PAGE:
Unfortunately, some of these patients will not find a reason for the source of their ongoing symptoms. However, if a patient has these problems then it is important for the surgeon to evaluate for both direct and indirect causes of the pain.
Sometimes, indirect causes of knee pain following knee replacement may be confused as being related to the knee replacement surgery. These include hip arthritis, sciatica, knee bursitis or systemic diseases such as fibromyalgia. Pain from arthritis in the hip usually occurs in the groin, but can also manifest in the thigh or the inside of the knee.
If a patient’s knee pain primarily occurs when the hip is rotating, it is important to have an x-ray of the hip to rule out arthritis as the cause of the knee pain.
Sciatica commonly presents as pain traveling from the buttock down to the knee, the shin, and possibly the foot. Radiating pain through the knee can be caused by a herniated disc in the lower back.
If there continues to be significant pain six months to one year after surgery then the patient needs to be further evaluated by an orthopaedic surgeon.
The initial work-up for pain will likely include lab studies and x-rays. The labs will focus on evaluating for subtle signs of infection by looking at the white blood cell count and looking at markers for inflammation. X-rays will be used to ensure proper alignment of the knee replacement prosthesis, and to confirm that there are no indications of loosening or change of position compared to previous x-rays. A bone scan can be helpful to look for signs of loosening as well.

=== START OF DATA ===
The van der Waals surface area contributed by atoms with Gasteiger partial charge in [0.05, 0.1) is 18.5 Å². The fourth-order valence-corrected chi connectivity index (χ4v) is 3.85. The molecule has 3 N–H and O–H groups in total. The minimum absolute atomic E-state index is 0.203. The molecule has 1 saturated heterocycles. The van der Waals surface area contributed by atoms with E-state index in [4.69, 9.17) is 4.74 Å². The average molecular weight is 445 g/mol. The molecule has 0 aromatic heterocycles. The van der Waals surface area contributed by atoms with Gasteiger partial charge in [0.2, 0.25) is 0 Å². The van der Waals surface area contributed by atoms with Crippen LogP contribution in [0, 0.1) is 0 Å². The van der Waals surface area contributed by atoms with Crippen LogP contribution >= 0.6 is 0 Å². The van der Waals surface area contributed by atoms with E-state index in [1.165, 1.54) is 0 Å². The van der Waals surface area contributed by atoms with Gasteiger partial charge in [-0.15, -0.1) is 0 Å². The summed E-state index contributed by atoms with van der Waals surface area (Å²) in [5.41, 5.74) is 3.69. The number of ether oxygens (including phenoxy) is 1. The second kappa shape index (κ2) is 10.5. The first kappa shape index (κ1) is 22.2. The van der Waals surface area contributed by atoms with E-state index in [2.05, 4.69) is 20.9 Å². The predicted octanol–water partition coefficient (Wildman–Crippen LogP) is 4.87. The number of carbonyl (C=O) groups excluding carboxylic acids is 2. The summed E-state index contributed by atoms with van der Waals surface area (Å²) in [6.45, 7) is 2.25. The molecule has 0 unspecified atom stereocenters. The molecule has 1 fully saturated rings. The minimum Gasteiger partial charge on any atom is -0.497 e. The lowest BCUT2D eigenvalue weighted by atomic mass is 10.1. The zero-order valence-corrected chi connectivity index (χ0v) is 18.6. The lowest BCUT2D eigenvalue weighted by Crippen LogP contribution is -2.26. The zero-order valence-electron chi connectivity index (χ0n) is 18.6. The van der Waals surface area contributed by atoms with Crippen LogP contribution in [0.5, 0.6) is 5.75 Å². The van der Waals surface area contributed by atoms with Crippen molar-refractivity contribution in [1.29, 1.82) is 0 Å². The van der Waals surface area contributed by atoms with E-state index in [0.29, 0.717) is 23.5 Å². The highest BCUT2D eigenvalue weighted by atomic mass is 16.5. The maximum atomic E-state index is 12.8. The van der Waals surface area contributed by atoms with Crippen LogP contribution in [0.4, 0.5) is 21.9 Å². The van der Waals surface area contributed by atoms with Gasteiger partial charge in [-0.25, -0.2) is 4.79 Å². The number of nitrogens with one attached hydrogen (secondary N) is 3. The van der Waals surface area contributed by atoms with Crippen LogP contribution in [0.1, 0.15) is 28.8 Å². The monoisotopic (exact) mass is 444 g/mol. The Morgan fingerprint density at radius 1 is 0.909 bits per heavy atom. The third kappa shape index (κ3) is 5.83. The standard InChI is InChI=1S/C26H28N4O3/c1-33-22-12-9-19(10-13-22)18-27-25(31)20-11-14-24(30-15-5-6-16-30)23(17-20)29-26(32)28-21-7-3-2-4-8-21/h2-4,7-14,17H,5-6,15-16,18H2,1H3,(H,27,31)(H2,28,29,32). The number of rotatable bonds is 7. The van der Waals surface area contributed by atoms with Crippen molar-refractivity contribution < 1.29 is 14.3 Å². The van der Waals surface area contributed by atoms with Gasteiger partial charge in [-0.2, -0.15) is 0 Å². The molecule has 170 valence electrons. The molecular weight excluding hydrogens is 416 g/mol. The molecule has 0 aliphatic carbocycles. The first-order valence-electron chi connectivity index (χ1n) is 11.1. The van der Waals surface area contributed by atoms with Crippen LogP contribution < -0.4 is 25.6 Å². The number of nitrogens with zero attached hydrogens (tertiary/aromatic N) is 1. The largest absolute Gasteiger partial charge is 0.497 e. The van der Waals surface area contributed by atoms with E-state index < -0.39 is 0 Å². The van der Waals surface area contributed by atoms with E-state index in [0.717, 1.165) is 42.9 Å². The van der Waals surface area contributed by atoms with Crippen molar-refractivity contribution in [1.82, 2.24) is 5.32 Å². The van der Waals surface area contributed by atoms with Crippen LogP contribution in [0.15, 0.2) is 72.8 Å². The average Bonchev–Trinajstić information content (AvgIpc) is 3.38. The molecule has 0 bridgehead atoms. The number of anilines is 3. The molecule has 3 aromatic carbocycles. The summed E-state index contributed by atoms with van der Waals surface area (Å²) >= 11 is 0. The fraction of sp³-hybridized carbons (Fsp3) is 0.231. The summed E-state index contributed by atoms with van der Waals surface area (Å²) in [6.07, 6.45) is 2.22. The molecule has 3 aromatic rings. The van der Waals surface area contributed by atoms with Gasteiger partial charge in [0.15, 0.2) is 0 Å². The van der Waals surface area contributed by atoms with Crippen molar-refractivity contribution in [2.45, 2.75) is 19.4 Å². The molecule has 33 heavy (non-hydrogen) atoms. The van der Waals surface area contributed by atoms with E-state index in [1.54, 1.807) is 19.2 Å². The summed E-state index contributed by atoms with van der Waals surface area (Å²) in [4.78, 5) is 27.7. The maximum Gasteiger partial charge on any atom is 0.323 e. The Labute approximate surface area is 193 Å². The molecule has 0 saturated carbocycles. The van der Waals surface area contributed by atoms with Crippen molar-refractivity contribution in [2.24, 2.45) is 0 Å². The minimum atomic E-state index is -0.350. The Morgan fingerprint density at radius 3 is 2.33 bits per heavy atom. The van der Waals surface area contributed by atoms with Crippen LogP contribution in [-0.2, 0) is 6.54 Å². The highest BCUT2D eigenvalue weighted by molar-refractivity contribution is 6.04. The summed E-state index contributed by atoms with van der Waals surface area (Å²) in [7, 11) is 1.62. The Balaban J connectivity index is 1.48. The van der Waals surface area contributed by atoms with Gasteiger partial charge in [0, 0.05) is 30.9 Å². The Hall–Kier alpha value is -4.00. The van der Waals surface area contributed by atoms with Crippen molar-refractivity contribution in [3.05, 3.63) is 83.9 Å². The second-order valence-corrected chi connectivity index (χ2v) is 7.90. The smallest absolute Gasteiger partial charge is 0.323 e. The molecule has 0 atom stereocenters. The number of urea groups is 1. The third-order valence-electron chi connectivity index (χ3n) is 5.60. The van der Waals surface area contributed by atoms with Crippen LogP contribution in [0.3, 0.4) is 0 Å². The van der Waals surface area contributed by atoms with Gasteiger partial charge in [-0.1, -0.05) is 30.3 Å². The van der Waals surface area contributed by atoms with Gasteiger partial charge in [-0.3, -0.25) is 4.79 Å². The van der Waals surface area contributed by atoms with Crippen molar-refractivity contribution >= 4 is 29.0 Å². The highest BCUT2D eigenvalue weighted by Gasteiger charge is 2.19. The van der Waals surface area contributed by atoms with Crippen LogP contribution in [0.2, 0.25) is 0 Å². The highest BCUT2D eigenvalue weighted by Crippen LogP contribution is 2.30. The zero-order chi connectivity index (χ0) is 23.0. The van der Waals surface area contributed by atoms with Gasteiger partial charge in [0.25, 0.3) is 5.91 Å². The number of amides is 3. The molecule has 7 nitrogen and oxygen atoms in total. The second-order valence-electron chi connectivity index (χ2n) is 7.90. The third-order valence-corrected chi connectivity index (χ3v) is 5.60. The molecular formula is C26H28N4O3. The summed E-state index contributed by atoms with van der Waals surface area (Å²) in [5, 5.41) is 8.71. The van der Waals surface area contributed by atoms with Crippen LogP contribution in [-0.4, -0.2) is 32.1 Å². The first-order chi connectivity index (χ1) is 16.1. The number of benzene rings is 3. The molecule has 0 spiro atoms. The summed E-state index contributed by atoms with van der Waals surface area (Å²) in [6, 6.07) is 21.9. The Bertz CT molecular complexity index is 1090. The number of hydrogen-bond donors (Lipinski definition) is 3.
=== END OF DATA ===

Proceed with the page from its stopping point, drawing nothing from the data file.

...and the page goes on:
What You Can Do?
Knee replacement surgery takes a toll on the body. So it’s probably a good idea to ensure that your realistic expectations include an expectation for allowing time for rest and healing to occur.
Pain, swelling, and over-activity are all related. The antidote to all three is rest. Being on your feet causes both pain and swelling. The knee is the biggest, most complex, nerve-rich joint in the body. When overused, the knee will react sharply, causing discomfort and pain.
After the first week of your recovery, rest for longer periods of time, concentrating your movement to short spurts of activity, increasing gradually over time. Don’t expect to be able to do housework or other daily activities for at least 2-4 weeks depending how quickly you recover.
Ice can reduce pain in combination with medication, and with less severe pain, it can be used on its own. For knee replacement patients, we recommend an ice machine with special wrap-around compression bags. You fill these bags with iced water and gently wrap them around your knee. Consult your surgeon to discuss if this makes sense for you.
It’s critical to pay careful attention to the pain medication and anti-inflammatory medications your surgeon prescribes for you after surgery.
Elevating the knee according to your surgeon’s recommendations can also help with reducing excess fluid build-up and inflammation. Be sure to follow your doctor’s recommendations in this regard.
Reach Out for Help
As your knee replacement heals and you begin to increase activity, it’s often a good idea to talk to knee pain recovery specialists, who can help you find the right exercises and support to ensure a pain-free experience going forward.